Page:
Dubai-based Emirates airline is expected to carry about 55 million passengers this year, an increase from 51 million passengers last year, the airline’s Chairman Sheikh Ahmed bin Saeed Al-Maktoum (photo) said.
The airline’s load factor would rise slightly to 80-81% from 79% the last calendar year, he told reporters at the Arabian Travel Market 2016 (ATM) in Dubai.
Emirates has put up a cutting-edge stand named ‘Infinite Possibilities’ at the ATM. The stand was visited by HH Sheikh Mohammed bin Rashid Al Maktoum, Vice President and Prime Minister of the UAE and Ruler of Dubai, and HH Sheikh Hamdan bin Mohammed bin Rashid Al Maktoum, Crown Prince of Dubai and Chairman of Dubai Executive Council.
Sheikh Ahmed welcomed the royal visitors and gave a personal tour of the three-storey Emirates stand. He also gave a demonstration of Emirates’ First Class Private Suite and the airline’s enhanced Boeing 777 Business Class seat which will be introduced on board from November 2016.
Speaking to reporters, Sheikh Ahmed said European plane maker Airbus should do a better job selling its A380 superjumbo, according to Emirates, the aircraft’s biggest buyer and most vocal supporter within the airline industry.
Sheikh Ahmed's comments follow a Reuters report that revealed Airbus plans to reduce the production rate for the world’s largest passenger jet.
Airbus, facing a shortage of sales, is increasingly focused on a potential new version of its smaller A350 and has shelved a plan to put new engines on the A380.
Emirates has ordered 142 of the A380s, of which 75 are in operation, and has used the aircraft to ease runway constraints at its Dubai hub.
“It's their (Airbus’s) decision ... I think they will continue producing this aircraft,” Sheikh Ahmed told reporters at a travel conference in Dubai.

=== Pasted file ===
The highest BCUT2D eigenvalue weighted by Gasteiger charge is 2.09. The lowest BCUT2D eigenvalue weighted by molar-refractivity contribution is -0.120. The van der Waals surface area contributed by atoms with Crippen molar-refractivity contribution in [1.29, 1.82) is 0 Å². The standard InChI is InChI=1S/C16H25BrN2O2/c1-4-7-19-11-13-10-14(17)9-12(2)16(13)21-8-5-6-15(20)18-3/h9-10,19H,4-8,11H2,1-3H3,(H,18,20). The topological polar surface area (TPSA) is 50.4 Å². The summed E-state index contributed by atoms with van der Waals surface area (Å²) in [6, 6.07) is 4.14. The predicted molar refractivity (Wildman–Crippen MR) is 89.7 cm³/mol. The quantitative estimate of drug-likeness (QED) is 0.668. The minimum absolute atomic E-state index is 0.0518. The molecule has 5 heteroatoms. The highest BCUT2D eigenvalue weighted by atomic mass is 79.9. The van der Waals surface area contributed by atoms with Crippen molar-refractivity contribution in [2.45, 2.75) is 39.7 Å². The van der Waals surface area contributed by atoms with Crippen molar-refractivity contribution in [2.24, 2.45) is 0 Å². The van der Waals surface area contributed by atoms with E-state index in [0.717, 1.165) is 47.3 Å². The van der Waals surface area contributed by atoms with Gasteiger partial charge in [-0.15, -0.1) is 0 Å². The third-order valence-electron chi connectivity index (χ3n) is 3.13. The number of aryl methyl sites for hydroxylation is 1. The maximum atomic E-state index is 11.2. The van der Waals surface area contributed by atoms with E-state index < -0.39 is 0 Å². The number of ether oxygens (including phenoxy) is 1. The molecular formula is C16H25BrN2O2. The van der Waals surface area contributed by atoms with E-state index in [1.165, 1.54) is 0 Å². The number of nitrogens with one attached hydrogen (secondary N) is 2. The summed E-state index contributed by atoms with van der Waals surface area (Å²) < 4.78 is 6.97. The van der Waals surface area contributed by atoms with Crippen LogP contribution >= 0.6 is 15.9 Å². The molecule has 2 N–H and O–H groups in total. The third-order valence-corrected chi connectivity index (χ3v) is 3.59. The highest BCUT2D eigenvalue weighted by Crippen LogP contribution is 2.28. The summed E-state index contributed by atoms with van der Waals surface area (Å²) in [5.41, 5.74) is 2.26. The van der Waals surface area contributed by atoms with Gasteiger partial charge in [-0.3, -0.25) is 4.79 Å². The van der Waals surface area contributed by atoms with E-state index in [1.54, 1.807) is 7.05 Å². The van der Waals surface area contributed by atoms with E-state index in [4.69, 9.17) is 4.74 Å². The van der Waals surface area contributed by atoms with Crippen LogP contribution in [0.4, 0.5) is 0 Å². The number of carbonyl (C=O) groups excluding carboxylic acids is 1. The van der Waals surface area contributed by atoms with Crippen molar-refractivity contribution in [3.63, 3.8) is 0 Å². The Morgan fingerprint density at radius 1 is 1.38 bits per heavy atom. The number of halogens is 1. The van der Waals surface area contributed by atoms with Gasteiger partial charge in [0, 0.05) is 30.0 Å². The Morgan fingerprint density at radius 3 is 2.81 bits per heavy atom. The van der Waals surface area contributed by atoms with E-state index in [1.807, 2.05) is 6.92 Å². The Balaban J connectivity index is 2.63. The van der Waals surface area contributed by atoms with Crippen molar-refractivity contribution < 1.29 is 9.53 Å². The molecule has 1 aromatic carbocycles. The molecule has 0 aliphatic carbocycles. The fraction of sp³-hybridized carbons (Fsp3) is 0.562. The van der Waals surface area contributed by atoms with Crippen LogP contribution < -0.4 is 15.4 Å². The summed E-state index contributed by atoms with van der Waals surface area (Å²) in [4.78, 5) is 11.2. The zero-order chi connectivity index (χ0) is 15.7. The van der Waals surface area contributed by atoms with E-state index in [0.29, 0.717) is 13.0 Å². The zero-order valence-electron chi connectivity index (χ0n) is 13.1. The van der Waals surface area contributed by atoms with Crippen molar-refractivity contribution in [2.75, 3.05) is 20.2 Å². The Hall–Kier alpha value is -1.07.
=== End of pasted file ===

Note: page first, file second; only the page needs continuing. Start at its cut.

“They have really to push their sales team to do much better, especially now the aircraft has been in the market for the last eight years. We should be making it easier for them to sell it to the others.”
Abu Dhabi-owned rival Etihad has bought stakes in several other airlines including India's Jet Airways, Air Berlin and Alitalia, but Sheikh Ahmed said Emirates had no plans to do anything similar.
“No, we would always want to work solely. You've got to understand that with the number of aircraft we receive per year, it would be very difficult for me to manage the airline business ... also solving someone else's problem because we bought equity,” he explained.
A plane operated by Flydubai, Emirates’ sister low-cost carrier of which Sheikh Ahmed is also Chairman, crashed in Russia last month. Initial investigations indicated pilot error was a likely cause.
“When it comes to safety, there are no cutting costs. We have a risk management fatigue department where they look all the time at issues, things we hear about. We try to mitigate any risk that can happen,” added Sheikh Ahmed.